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Judge rejects plea deal for former model in hit-and-run that killed UM student on LSD

Former model Valentina Hubsch came to court thinking she had a plea deal allowing her to avoid jail time for leaving the scene of an accident resulting in the death of a 21-year-old University of Miami student.
But after hearing tearful statements Thursday from the family of the victim, Judge Jorge Rodriguez-Chomat rejected the plea offered by the state. Hubsch and her attorney were taken by surprise.  “I feel like we were ambushed,” said defense attorney Albert Levin. “The facts remain the facts, and my client’s role in this tragedy will not change.  The victim’s role in the accident was not in question. On Nov. 13, 2010, Paul Jones was running through traffic on Red Road near 45th Street. Friends say he had taken LSD.
Police received multiple 911 calls of a disoriented man “in the middle of the road trying to get people to run him over,” according to a report from the state prosecutor.  Hubsch was driving north on Red Road in her silver Sonata just after dark.   She hit something, “so sudden and so frightening that I don’t know exactly what happened,” she told police later. She briefly pulled over, but stayed in her car, then continued to her home. She didn’t call 911.
The following day, she contacted Coral Gables Police through her lawyer to turn herself in. Both went to the station, but no investigator was present at the time. Hubsch returned the following day to give her statement. She was charged with leaving the scene of a crash involving a death, which carries a minimum mandatory sentence of 21 months in jail. She was not taken into custody.
Jones died from his injuries 10 days later

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NFL veteran pleads guilty to tax-related fraud charges in Miami

William Joseph, a University of Miami defensive tackle who played in the NFL for much of the past decade, pleaded guilty to tax-related fraud charges in federal court Friday.
Joseph and others — including former Oakland Raider teammate, running back Michael Bennett — are accused of cashing dozens of fraudulently obtained tax-refund checks and seeking a loan with fake collateral. Their take totaled hundreds of thousands of dollars, according to court records.
Joseph, 32, of Miramar, pleaded guilty to theft of government money and aggravated identity theft, the latter of which carries a mandatory two-year prison sentence. His sentencing was set for Nov. 9 before U.S. District Judge Kathleen Williams.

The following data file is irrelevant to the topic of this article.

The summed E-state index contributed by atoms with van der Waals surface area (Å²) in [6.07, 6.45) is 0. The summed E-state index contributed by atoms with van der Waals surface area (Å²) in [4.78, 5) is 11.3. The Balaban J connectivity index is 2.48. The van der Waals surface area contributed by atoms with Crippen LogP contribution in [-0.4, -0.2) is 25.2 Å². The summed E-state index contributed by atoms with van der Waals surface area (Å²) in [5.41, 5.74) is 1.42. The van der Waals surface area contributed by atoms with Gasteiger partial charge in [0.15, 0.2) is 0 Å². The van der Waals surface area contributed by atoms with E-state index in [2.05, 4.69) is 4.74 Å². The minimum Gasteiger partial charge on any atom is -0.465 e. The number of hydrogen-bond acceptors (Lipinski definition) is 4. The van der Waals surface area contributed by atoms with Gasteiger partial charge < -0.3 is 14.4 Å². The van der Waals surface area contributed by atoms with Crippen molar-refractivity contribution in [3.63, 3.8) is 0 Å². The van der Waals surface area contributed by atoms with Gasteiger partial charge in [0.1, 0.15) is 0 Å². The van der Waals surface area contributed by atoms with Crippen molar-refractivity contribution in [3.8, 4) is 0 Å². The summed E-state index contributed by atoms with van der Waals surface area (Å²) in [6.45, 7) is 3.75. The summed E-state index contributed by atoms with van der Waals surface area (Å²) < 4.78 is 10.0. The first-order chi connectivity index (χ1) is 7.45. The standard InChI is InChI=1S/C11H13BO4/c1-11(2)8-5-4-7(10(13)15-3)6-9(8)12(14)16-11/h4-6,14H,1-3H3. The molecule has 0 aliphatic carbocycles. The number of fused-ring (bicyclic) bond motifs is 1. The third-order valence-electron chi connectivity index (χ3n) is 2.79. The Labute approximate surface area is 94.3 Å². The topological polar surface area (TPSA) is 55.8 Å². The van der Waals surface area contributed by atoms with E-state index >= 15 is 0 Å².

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Man With Face Tattoos Claims Misidentification

Adriana Johnson clearly remembers the January afternoon six years ago when she watched her father scuffle with a young man on a Liberty City street. She remembers the teen skirt down a side street, return with an AK-47 rifle and unleash a flurry of bullets. The memories, on Tuesday, were crisp:
Her mother bleeding from the leg, screaming that she had been shot.
The homicide detectives investigating the murders of her parents presenting her with a photo lineup. The instant recognition. The killer sported two distinctive tattoos inked on each cheek.
“Crosses. On each side of his face,” Adriana, now 16, told jurors Tuesday, on the opening day of the murder trial for Benito “Bo” Santiago.
The suspect’s conspicuous crucifix tattoos lay at the heart of the prosecution’s case against Santiago, 23, charged with two counts of first-degree murder.
On Tuesday, prosecutors said that Adriana and another witness identified Santiago, whom they knew from around the neighborhood, as the man who killed Grace Armstrong, 27, and Adrian Johnson, 28.
The second witness, prosecutor Kathleen Cortes told jurors, knew Santiago well — she had allowed him to sleep at her home from time to time.
But defense attorney Alan Greenstein said prosecutors have no physical evidence linking Santiago to the crime and eyewitness testimony is unreliable. The second witness, Patricia Wilcher, never housed Santiago in the months preceding the shooting because the teen was living in New York at the time, Greenstein said.
“She’s got the wrong man,” Greenstein told jurors.